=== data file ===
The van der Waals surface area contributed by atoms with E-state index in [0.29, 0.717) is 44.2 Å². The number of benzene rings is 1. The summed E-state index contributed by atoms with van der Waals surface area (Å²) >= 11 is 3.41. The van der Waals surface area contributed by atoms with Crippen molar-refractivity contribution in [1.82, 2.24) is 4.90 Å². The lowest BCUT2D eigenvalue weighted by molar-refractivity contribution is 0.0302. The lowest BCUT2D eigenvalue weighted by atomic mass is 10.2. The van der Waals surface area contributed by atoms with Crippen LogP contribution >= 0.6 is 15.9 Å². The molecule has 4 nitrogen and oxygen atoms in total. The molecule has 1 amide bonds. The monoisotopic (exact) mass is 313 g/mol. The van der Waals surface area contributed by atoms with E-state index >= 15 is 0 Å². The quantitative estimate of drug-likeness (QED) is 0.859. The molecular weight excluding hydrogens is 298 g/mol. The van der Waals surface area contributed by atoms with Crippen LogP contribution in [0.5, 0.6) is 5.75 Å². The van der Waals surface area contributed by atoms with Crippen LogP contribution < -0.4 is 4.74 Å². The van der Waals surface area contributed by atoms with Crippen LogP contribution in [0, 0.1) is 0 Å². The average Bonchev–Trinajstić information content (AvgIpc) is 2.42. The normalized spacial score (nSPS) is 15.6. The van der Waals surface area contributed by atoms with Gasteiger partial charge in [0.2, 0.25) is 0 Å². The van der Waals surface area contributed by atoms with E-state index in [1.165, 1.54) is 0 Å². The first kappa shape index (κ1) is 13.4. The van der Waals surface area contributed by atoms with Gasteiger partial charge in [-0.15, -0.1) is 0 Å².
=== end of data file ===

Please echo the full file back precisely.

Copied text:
The van der Waals surface area contributed by atoms with E-state index in [0.29, 0.717) is 44.2 Å². The number of benzene rings is 1. The summed E-state index contributed by atoms with van der Waals surface area (Å²) >= 11 is 3.41. The van der Waals surface area contributed by atoms with Crippen molar-refractivity contribution in [1.82, 2.24) is 4.90 Å². The lowest BCUT2D eigenvalue weighted by molar-refractivity contribution is 0.0302. The lowest BCUT2D eigenvalue weighted by atomic mass is 10.2. The van der Waals surface area contributed by atoms with Crippen LogP contribution >= 0.6 is 15.9 Å². The molecule has 4 nitrogen and oxygen atoms in total. The molecule has 1 amide bonds. The monoisotopic (exact) mass is 313 g/mol. The van der Waals surface area contributed by atoms with E-state index >= 15 is 0 Å². The quantitative estimate of drug-likeness (QED) is 0.859. The molecular weight excluding hydrogens is 298 g/mol. The van der Waals surface area contributed by atoms with Crippen LogP contribution in [0.5, 0.6) is 5.75 Å². The van der Waals surface area contributed by atoms with Crippen LogP contribution < -0.4 is 4.74 Å². The van der Waals surface area contributed by atoms with Crippen LogP contribution in [0, 0.1) is 0 Å². The average Bonchev–Trinajstić information content (AvgIpc) is 2.42. The normalized spacial score (nSPS) is 15.6. The van der Waals surface area contributed by atoms with Gasteiger partial charge in [0.2, 0.25) is 0 Å². The van der Waals surface area contributed by atoms with E-state index in [1.165, 1.54) is 0 Å². The first kappa shape index (κ1) is 13.4. The van der Waals surface area contributed by atoms with Gasteiger partial charge in [-0.15, -0.1) is 0 Å².